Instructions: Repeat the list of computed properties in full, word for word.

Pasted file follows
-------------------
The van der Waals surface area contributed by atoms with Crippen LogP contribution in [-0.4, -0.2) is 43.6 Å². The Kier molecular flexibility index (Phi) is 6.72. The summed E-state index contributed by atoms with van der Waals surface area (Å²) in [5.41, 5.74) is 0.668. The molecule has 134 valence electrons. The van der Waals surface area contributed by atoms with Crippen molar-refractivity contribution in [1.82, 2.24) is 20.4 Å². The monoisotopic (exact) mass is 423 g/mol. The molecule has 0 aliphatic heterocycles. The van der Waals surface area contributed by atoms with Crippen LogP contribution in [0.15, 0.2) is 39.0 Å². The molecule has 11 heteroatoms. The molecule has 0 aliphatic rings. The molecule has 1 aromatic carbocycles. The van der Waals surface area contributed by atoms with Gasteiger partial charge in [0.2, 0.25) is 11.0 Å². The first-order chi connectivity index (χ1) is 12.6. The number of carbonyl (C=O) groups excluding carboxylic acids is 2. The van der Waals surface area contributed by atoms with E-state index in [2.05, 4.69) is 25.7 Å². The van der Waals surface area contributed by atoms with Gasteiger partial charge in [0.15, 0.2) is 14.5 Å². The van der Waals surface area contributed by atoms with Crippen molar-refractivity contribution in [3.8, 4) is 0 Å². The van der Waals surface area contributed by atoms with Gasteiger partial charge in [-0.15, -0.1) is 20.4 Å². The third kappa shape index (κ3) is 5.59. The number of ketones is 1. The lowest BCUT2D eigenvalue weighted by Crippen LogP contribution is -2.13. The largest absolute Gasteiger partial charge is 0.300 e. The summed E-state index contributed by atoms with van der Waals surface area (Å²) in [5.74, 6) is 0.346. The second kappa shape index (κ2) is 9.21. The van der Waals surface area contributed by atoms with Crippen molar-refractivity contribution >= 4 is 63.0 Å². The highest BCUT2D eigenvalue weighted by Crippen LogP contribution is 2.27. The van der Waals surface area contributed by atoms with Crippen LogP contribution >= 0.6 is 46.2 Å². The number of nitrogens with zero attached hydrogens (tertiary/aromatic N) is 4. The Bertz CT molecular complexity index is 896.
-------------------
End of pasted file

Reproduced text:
The van der Waals surface area contributed by atoms with Crippen LogP contribution in [-0.4, -0.2) is 43.6 Å². The Kier molecular flexibility index (Phi) is 6.72. The summed E-state index contributed by atoms with van der Waals surface area (Å²) in [5.41, 5.74) is 0.668. The molecule has 134 valence electrons. The van der Waals surface area contributed by atoms with Crippen molar-refractivity contribution in [1.82, 2.24) is 20.4 Å². The monoisotopic (exact) mass is 423 g/mol. The molecule has 0 aliphatic heterocycles. The van der Waals surface area contributed by atoms with Crippen LogP contribution in [0.15, 0.2) is 39.0 Å². The molecule has 11 heteroatoms. The molecule has 0 aliphatic rings. The molecule has 1 aromatic carbocycles. The van der Waals surface area contributed by atoms with Gasteiger partial charge in [0.2, 0.25) is 11.0 Å². The first-order chi connectivity index (χ1) is 12.6. The number of carbonyl (C=O) groups excluding carboxylic acids is 2. The van der Waals surface area contributed by atoms with E-state index in [2.05, 4.69) is 25.7 Å². The van der Waals surface area contributed by atoms with Gasteiger partial charge in [0.15, 0.2) is 14.5 Å². The van der Waals surface area contributed by atoms with Crippen molar-refractivity contribution in [3.8, 4) is 0 Å². The van der Waals surface area contributed by atoms with Gasteiger partial charge in [-0.15, -0.1) is 20.4 Å². The third kappa shape index (κ3) is 5.59. The number of ketones is 1. The lowest BCUT2D eigenvalue weighted by Crippen LogP contribution is -2.13. The largest absolute Gasteiger partial charge is 0.300 e. The summed E-state index contributed by atoms with van der Waals surface area (Å²) in [5.74, 6) is 0.346. The second kappa shape index (κ2) is 9.21. The van der Waals surface area contributed by atoms with Crippen molar-refractivity contribution >= 4 is 63.0 Å². The highest BCUT2D eigenvalue weighted by Crippen LogP contribution is 2.27. The van der Waals surface area contributed by atoms with Crippen LogP contribution >= 0.6 is 46.2 Å². The number of nitrogens with zero attached hydrogens (tertiary/aromatic N) is 4. The Bertz CT molecular complexity index is 896.